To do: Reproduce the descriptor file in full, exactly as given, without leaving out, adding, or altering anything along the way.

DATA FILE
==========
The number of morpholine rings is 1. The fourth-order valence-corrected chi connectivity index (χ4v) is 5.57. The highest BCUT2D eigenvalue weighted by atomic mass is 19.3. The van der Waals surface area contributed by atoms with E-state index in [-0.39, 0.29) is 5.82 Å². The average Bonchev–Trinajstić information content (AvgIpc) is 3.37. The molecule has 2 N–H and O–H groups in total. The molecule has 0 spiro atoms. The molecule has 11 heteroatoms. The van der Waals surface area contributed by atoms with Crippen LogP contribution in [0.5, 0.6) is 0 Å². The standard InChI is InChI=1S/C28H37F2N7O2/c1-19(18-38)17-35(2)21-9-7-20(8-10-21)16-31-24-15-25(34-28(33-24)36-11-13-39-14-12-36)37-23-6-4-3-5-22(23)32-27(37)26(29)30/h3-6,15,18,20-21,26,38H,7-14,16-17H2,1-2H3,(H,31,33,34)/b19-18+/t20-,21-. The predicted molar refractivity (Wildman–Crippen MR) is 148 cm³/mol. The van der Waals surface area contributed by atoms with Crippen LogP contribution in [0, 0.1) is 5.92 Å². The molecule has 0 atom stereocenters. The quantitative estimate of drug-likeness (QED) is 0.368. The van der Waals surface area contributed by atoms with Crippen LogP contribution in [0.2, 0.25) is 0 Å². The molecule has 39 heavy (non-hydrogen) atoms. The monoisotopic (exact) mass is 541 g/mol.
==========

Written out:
The number of morpholine rings is 1. The fourth-order valence-corrected chi connectivity index (χ4v) is 5.57. The highest BCUT2D eigenvalue weighted by atomic mass is 19.3. The van der Waals surface area contributed by atoms with E-state index in [-0.39, 0.29) is 5.82 Å². The average Bonchev–Trinajstić information content (AvgIpc) is 3.37. The molecule has 2 N–H and O–H groups in total. The molecule has 0 spiro atoms. The molecule has 11 heteroatoms. The van der Waals surface area contributed by atoms with Crippen LogP contribution in [0.5, 0.6) is 0 Å². The standard InChI is InChI=1S/C28H37F2N7O2/c1-19(18-38)17-35(2)21-9-7-20(8-10-21)16-31-24-15-25(34-28(33-24)36-11-13-39-14-12-36)37-23-6-4-3-5-22(23)32-27(37)26(29)30/h3-6,15,18,20-21,26,38H,7-14,16-17H2,1-2H3,(H,31,33,34)/b19-18+/t20-,21-. The predicted molar refractivity (Wildman–Crippen MR) is 148 cm³/mol. The van der Waals surface area contributed by atoms with Crippen LogP contribution in [0, 0.1) is 5.92 Å². The molecule has 0 atom stereocenters. The quantitative estimate of drug-likeness (QED) is 0.368. The van der Waals surface area contributed by atoms with Crippen LogP contribution in [0.2, 0.25) is 0 Å². The molecule has 39 heavy (non-hydrogen) atoms. The monoisotopic (exact) mass is 541 g/mol.